Let us think about Jason who arrived in my consulting room believing he was the worst person in the world, quite prickly, feeling quite unsafe and unsure about talking with me. I validated his intrinsic value as a person by meeting him with understanding and without judgment. I expressed my curiosity. I challenged his believe that he was bad to the core. In time, my acceptance of him was reparative. This opened up the space for reflective conversations.
We talked about how he saw the world as a frightening, threatening place. So what he wasn’t good at school? That didn’t make him less than or stupid. Maybe the academic environment wasn’t for him? Perhaps he has other talents and personal qualities that others didn’t have? What a shame his parents hadn’t been available to see him with compassion as he was as a struggling child. What a missed opportunity that they neglected to nurture his self-esteem. We were able to identify that as a child he was receptive to their negative messaging. We saw how counterproductive his defensiveness was when he navigated the world.
We agreed that Jason is an adult now and needs to rewrite his narrative, constructing a different relationship with himself that is independent of the unhelpful negativity that was foisted on him growing up. Jason came to see that he did not have to take on the mantel of the bad person, but had a right to be Jason in all his dimensions. He accepted that emotions are to be understood and not judged for they are a compass as to how we are disposed towards the world and people in it and are helpful guides.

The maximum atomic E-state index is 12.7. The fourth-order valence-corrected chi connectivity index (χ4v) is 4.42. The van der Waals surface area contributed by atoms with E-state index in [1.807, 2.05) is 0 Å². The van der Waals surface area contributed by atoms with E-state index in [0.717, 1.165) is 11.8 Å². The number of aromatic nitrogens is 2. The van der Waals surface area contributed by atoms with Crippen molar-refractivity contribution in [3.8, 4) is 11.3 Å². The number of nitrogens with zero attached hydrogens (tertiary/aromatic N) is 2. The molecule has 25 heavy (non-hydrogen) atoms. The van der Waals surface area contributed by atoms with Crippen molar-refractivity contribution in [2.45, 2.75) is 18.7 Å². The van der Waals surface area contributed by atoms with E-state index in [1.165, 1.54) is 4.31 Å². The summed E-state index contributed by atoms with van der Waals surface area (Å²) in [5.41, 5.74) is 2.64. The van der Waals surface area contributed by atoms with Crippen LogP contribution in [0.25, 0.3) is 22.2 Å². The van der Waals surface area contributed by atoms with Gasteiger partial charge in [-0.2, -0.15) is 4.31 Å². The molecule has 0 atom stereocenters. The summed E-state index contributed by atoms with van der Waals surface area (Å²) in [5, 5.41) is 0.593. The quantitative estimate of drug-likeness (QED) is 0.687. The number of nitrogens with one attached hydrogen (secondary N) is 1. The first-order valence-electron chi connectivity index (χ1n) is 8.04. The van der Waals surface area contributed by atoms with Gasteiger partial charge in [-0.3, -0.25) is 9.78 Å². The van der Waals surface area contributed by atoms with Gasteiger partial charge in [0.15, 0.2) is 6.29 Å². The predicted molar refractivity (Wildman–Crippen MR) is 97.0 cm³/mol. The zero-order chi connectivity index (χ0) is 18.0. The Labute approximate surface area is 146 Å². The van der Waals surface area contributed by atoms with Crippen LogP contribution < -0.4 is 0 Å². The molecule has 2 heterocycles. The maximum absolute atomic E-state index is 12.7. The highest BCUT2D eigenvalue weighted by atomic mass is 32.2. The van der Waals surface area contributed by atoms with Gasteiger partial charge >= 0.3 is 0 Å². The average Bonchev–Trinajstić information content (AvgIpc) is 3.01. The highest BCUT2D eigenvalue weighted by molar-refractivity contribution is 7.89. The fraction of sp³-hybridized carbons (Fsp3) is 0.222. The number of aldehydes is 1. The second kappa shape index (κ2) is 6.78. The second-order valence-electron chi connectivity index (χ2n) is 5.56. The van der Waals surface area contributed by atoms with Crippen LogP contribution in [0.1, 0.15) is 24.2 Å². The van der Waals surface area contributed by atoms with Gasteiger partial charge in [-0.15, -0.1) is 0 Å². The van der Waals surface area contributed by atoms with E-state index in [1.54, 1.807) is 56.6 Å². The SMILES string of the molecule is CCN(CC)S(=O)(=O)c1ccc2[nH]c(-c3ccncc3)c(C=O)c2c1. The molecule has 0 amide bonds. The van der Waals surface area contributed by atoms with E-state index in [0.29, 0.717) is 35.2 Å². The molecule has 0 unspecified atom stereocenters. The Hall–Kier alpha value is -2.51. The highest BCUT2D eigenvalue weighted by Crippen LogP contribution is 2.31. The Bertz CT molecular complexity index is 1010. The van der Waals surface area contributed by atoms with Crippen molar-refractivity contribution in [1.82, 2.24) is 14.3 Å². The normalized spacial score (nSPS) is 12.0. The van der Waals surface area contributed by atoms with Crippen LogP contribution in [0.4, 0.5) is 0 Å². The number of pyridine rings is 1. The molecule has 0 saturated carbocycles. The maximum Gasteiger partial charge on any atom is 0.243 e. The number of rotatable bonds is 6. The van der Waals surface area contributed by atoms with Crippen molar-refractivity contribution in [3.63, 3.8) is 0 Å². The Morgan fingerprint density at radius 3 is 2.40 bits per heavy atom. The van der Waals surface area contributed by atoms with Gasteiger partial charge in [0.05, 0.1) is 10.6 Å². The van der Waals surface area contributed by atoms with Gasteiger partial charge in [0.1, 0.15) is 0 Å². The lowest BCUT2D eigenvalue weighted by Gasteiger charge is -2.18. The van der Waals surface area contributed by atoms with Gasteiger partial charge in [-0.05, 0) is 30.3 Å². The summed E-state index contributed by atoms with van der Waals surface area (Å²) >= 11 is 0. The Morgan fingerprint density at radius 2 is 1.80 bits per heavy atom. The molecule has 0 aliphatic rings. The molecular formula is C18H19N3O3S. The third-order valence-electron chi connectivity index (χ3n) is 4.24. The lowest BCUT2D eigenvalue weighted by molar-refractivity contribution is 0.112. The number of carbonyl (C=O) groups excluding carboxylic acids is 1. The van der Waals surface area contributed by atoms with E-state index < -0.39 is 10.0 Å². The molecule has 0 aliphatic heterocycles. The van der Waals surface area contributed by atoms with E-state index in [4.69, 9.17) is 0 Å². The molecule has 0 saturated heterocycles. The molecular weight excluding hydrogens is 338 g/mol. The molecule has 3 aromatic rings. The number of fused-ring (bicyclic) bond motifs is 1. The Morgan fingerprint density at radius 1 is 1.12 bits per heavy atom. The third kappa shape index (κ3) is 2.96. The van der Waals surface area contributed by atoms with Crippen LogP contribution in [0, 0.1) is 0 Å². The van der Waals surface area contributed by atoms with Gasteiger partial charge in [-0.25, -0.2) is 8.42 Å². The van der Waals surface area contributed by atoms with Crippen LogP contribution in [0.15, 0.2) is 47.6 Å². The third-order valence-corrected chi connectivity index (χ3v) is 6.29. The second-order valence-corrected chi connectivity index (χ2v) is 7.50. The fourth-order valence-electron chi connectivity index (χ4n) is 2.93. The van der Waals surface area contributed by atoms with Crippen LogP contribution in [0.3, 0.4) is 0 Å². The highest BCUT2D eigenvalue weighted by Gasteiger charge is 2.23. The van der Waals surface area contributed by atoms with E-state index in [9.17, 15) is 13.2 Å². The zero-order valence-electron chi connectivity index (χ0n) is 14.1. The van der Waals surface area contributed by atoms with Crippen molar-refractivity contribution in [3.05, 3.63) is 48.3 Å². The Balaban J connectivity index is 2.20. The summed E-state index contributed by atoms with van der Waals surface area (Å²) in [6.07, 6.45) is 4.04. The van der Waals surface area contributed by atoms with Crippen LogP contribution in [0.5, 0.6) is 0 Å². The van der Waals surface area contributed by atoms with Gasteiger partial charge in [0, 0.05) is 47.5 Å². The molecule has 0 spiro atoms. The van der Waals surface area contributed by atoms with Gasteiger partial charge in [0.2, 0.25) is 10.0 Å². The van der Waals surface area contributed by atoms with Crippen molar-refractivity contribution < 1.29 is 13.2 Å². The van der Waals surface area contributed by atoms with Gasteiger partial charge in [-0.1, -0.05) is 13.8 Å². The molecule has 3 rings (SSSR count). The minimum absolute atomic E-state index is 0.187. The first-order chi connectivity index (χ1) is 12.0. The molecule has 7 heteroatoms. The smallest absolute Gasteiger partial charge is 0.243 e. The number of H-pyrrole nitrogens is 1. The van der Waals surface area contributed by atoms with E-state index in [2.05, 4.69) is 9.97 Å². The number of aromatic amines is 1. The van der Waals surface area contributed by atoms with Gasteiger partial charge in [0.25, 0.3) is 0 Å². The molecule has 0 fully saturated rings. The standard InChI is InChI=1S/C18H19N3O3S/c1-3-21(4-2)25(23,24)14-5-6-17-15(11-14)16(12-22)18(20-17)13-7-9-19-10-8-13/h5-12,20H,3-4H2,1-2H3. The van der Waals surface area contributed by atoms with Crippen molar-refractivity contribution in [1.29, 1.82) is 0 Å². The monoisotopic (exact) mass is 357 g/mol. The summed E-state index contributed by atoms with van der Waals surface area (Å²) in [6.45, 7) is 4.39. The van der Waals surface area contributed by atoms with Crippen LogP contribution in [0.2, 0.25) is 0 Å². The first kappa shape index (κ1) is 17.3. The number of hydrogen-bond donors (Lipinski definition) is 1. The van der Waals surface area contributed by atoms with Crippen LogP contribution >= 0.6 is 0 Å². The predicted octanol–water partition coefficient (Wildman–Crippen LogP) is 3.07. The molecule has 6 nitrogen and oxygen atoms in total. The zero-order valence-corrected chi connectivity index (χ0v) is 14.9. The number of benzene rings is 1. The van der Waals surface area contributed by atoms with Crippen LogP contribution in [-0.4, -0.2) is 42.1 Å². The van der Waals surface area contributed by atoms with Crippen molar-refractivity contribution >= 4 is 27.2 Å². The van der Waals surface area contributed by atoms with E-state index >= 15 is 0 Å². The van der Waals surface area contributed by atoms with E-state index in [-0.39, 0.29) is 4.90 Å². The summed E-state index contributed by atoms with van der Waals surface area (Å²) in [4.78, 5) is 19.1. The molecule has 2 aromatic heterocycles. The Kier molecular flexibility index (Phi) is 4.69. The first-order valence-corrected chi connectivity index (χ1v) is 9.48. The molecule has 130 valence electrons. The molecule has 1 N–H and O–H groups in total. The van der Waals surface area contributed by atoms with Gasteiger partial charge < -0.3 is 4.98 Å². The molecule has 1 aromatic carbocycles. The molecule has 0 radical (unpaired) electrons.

These insights were helpful and relieving. Insight alone does not necessarily deliver someone to a more effective way of living. Look at all the people who have lain on the psychoanalyst's couch 5 days a week for years seeking insight, tantalised by the past. Real therapeutic change cannot be centred on intellectual activity alone. Real insight needs to be embodied and this I call awareness. When Jason engages in our conversations, I ask him to notice what is happening in his body. At first, he used to say “nothing”. Gradually, he was able to tune in and notice when his heart was beating faster or when his breathing was shallower or when he felt tightness in his gut. It was as if he was bringing himself back to life. Over time, as he became increasingly relaxed, he would volunteer insights like, “when I think about dinner times at home, a knot tightens in my chest” and “when you reflected back to me my sadness, I saw myself as a little boy in my bedroom in the dark, all alone after I was sent to bed with no supper for being rude to my sister”. He began to see himself as Jason-as-body, with his body being a source of valuable information about how he orientated himself in the world.